A federal appeals court on Thursday upheld school administrators in Nevada who expelled a student who sent violent and threatening off-campus instant messages to his friends about his desire to shoot up his high school.
“The messages presented a real risk of significant disruption to school activities and interfered with the rights of other students,” said the opinion for a unanimous three-judge panel of the U.S. Court of Appeals for the 9th Circuit, in San Francisco.
The case involves Landon Wynar, who was a sophomore at Douglas High School in Minden, Nev., in the spring of 2008 when he sent the instant messages to several friends. He wrote frequently about weapons, going shooting, and his interest in World War II, court papers say, and was known to have weapons in his household.
Among his more disturbing messages, the 9th Circuit court said, were these:
● “its pretty simple / I have a sweet gun / my neighbor is giving me 500 rounds / dhs [Douglas High School] is gay / I’ve watched these kinds of movies so I know how NOT to go wrong / I just cant decide who will be on my hit list / and thats totally deminted and it scares even my self”.
● “and ill probably only kill the people I hate?who hate me / then a few random to get the record”
● “that stupid kid from vtech.[referring to the assailant in the 2008 shootings at Virginia Tech] he didnt do shit and got a record. I bet I could get 50+ people / and not one bullet would be wasted.”
Wynar’s friends were alarmed, and they approached a football coach at the school whom they trusted. The coach brought them to the school principal. Wynar was questioned by police in the principal’s office, where he said the instant messages were just a joke. He was suspended and later expelled for the rest of the school year.
Wynar and his father sued the Douglas County, Nev., school district and various officials, alleging that his First Amendment free speech rights were violated. The student also alleged violations of his 14th Amendment procedural due-process rights.
A federal district court granted summary judgment to the school defendants. In its Aug. 29 decision in Wynar v. Douglas County School District, the 9th Circuit court panel affirmed the lower court.
Citing past school shootings that are known by their one-word shorthands, such as Columbine, Santee, and Newtown, the appeals court said school administrators face a daunting task of evaluating potential threats of violence while balancing students’ free-speech rights.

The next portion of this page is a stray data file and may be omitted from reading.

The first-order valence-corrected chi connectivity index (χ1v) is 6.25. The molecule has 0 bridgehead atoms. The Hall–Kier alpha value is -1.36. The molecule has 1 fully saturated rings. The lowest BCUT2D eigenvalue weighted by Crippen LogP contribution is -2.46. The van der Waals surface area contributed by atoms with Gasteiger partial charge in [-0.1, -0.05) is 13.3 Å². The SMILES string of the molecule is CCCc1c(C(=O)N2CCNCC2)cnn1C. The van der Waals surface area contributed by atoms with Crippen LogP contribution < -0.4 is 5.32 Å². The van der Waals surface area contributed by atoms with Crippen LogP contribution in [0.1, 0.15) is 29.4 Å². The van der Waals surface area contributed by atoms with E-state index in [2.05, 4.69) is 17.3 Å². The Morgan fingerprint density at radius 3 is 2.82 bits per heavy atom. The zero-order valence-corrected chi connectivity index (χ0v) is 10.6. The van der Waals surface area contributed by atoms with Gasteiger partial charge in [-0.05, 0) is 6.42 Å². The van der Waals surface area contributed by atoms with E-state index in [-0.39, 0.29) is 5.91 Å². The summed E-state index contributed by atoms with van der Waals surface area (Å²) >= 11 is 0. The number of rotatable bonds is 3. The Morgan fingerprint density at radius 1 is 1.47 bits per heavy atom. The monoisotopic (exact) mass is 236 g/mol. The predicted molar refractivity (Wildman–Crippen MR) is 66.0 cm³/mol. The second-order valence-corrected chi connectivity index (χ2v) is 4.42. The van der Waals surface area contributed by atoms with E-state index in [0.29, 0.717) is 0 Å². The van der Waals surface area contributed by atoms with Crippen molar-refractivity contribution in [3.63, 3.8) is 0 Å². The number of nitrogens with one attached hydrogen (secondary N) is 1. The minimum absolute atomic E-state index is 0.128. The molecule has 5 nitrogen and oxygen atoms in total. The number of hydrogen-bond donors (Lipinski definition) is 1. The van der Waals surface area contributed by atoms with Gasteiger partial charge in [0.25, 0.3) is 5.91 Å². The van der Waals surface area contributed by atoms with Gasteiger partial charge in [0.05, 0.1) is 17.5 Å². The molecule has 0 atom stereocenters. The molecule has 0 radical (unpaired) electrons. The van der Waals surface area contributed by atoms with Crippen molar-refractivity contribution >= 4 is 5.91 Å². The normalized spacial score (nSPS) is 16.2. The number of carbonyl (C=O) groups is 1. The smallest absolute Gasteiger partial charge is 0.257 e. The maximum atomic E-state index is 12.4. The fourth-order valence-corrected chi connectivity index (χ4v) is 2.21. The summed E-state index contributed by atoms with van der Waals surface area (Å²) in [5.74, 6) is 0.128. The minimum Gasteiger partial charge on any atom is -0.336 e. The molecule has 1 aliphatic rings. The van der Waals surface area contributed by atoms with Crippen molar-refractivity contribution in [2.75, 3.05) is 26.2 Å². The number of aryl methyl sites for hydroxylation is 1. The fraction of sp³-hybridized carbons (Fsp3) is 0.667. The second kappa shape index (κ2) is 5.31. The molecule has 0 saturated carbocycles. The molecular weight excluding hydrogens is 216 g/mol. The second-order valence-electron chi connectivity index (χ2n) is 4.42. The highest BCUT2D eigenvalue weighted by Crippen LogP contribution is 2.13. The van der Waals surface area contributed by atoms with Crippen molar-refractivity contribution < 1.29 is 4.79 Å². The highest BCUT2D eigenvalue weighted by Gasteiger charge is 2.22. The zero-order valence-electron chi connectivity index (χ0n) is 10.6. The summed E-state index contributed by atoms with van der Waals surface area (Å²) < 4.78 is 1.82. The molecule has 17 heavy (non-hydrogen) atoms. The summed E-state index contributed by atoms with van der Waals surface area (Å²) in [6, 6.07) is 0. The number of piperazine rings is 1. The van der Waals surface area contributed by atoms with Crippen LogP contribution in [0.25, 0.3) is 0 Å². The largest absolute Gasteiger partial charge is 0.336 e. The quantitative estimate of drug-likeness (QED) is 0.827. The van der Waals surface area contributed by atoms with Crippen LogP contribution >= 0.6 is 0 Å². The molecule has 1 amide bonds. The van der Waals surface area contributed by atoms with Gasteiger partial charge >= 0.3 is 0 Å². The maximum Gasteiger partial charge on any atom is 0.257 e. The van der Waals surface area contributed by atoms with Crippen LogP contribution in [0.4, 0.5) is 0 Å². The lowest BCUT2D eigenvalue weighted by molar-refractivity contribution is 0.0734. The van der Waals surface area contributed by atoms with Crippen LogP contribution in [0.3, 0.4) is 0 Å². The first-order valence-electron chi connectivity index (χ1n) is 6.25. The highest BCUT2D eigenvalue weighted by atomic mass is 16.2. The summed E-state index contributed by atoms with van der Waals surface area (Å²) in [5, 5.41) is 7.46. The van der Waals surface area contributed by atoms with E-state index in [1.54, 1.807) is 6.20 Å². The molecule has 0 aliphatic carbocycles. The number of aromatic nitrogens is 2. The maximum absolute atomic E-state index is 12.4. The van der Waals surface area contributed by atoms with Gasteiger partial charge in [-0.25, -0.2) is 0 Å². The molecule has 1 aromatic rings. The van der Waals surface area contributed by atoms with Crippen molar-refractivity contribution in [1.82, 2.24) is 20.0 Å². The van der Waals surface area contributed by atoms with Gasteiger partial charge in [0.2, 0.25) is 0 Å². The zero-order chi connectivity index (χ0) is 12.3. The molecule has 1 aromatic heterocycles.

“The challenge for administrators is made all the more difficult because, outside of the official school environment, students are instant messaging, texting, emailing, Twittering, Tumblring, and otherwise communicating electronically, sometimes about subjects that threaten the safety of the school environment,” said the opinion by U.S. Circuit Judge M. Margaret McKeown.
She noted that the U.S. Supreme Court has not yet definitively ruled on the applicability of its school speech cases to student expression that originates off campus. (The justices have passed on several recent appeals involving student online parodies of principals or disparaging other students, and their most recent speech decision, in Morse v. Frederick, involved a student’s “Bong Hits 4 Jesus” banner that the court held was displayed at a school event and thus subject to school discipline.)
A number of other federal appeals courts have wrestled with the question, with several ruling that off-campus speech that has a nexus to the school or causes disruption at school may be subject to school discipline, McKeown noted.
“Given the subject and addressees of Landon’s messages, it is hard to imagine how their nexus to the school could have been more direct,” McKeown said. “For the same reasons, it should have been reasonably foreseeable to Landon that his messages would reach campus.”
McKeown said the 9th Circuit’s basic principle is this: “When faced with an identifiable threat of school violence, schools may take disciplinary action in response to off-campus speech that meets the requirements of” the Supreme Court’s landmark 1969 student speech decision in Tinker v. Des Moines Independent Community School District.
“The approach we set out strikes the appropriate balance between allowing schools to act to protect their students from credible threats of violence while recognizing and protecting freedom of expression by students,” McKeown added.
Applying its principle to Wynar’s messages, the appeals court said the threats were “alarming and explosive,” and the school district did not need to wait for an actual disruption to take action.
A version of this news article first appeared in The School Law Blog.